The dham of Gangotri is perched at an elevation of 3,100 metres above sea level in the scenic village of Uttarkashi of the picturesque Himalayan ranges. This place is extremely highly revered among the devout Hindus for being an important part of the Chota char dham yatra. Nestled gracefully among the mighty snow-clad mountain peaks this gleaming white temple is one of the holiest destinations along with the other 3 destinations of Kedarnath, Badrinath and Yamunotri. Dedicated to Maa Ganga, this temple marks the origin of the most pious river of India, Ganga, which is that of Gangotri glacier. It is this place where Maa Ganga had descended from the heavenly realm to the earthly realm. The glacier can be accessed by high altitude trekkers and adventure enthusiasts by covering a trekking distance of 19 kms from the main dham shrine of Gangotri. The holy shrine is nestled comfortably among the lush greenery and thick forest cover close to the border of India and Tibet, making it an awe-inspiring picnic destination for outdoor travel lovers.
The descending of the holy Ganga River is one of the most widely acclaimed and powerful mythological legends in Hindu literary works. According to the legend, King Sagar, whose great-grandson was King Bhagirath, had slayed all the earthly demons. In order to assert his dominance and supremacy he decided to perform the Ashwamedha Yagna. As per the rules of the yajna one horse was supposed to be let loose and was expected to go across various empires on an uninterrupted journey. This worried the supreme ruler, Indra who feared that he might lose his celestial throne after the completion of this yagna. With the help of his various celestial powers Lord Indra quietly tied this horse to the ashram of sage kapila who, during that time was in a deep meditative state. The king’s agents soon came to the realization that they were no longer aware of the tracks of the horse. In order to gain control of the horse once again, the king summoned his 60,000 sons to look for the horse and bring it back. While looking for the horse his sons came across the sage’s hamlet and saw the horse tied next to him. The sons fiercely stormed inside the sage’s hut, disturbing the meditating sage and accused him for stealing their horse. Being disrupted the sage glanced at them and turned them into ashes with just one look. He also cursed at them and said that their souls would attain moksha only after their ashes are washed away in the holy water of river Ganga. In order to free their souls King Bhagirath performed vigorous penance for 1000 years that finally convinced and pleased goddess Ganga to descend to earth.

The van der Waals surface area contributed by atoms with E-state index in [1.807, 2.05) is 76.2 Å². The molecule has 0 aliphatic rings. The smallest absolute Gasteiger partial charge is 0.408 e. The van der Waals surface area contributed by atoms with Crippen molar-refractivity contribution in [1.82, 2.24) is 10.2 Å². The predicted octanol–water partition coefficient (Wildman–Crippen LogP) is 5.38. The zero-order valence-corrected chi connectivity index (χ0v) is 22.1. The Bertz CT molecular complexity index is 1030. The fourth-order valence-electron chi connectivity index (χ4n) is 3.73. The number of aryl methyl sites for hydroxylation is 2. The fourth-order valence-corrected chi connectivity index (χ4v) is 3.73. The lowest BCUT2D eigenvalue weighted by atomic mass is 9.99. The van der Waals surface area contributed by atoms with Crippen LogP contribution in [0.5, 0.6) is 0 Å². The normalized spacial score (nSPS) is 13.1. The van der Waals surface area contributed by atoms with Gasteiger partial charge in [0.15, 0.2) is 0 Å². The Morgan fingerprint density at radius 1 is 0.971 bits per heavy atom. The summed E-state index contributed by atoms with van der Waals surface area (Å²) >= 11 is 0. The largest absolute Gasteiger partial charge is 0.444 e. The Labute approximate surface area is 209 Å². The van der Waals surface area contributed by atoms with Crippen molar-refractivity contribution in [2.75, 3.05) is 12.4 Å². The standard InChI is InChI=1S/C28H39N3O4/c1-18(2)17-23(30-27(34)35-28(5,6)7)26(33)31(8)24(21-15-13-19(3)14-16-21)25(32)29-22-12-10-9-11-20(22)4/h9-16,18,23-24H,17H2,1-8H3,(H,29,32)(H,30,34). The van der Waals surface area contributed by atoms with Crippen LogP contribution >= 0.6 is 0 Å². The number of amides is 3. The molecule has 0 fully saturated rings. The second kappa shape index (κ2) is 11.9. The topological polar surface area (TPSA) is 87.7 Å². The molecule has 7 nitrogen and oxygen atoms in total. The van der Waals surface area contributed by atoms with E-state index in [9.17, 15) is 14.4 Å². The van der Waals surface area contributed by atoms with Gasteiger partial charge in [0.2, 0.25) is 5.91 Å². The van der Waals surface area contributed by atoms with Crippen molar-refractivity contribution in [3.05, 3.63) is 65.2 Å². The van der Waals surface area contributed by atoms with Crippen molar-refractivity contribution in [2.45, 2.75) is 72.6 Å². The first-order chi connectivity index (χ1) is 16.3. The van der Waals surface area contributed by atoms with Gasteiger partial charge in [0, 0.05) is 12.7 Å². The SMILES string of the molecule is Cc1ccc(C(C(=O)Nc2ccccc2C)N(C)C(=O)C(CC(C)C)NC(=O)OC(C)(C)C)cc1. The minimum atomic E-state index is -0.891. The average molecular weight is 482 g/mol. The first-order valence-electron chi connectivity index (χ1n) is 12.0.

The Story of River Ganga:
The legendary tale of origin for the holy river of Ganga dates back to the time when goddess Ganga had agreed to answer the penance of King Bhagirathi. However it was believed that once the intensity with which this mighty and heavenly river will descend to the earthly realm it would cause a massive destruction and destroy the earth completely. In order to save and protect the earth form such destructions, Lord Shiva decided to help by catching the river in his matted locks and directing the river in the form of 3 different streams in order to lower its destructive effects on earth. One of these streams was known as Bhagirathi River. The place where king Bhagirathi had served his penance and did some rigorous mediation has been marked in the form of Bhagirathi Shila, a black mountain stone structure. It is also believed that the moment the water of the holy river touched the earth all the restless souls of King Bhagirath’s ancestors attained their salvation.
Initially, before the construction of the current shrine, Gangotri was a small shrine space. Later on in the 18th century the Gangotri temple was renovated to its present shape and form. The temple was constructed by the ‘living lion of Nepal’, Amar Singh Thapa the Gurkha army chief. The construction took place keeping in mind the style and designs of any north Indian temple. The white granite which was utilized for the construction of the temple is simple, clean and lacks any elaborate carvings or engravings. The temple rises till 20 feet in height and stands out due to its stark white color. The idol of goddess Ganga is placed inside the garbha griha which can be reached after walking through an ordinary looking entrance. The temple is composed of 3 primary cupolas which are decorated and beautified with the help of olden spires. Although the temple architecture is quiet basic and not at all opulent, the religious and spiritual significance of this dham shrine is unparalleled.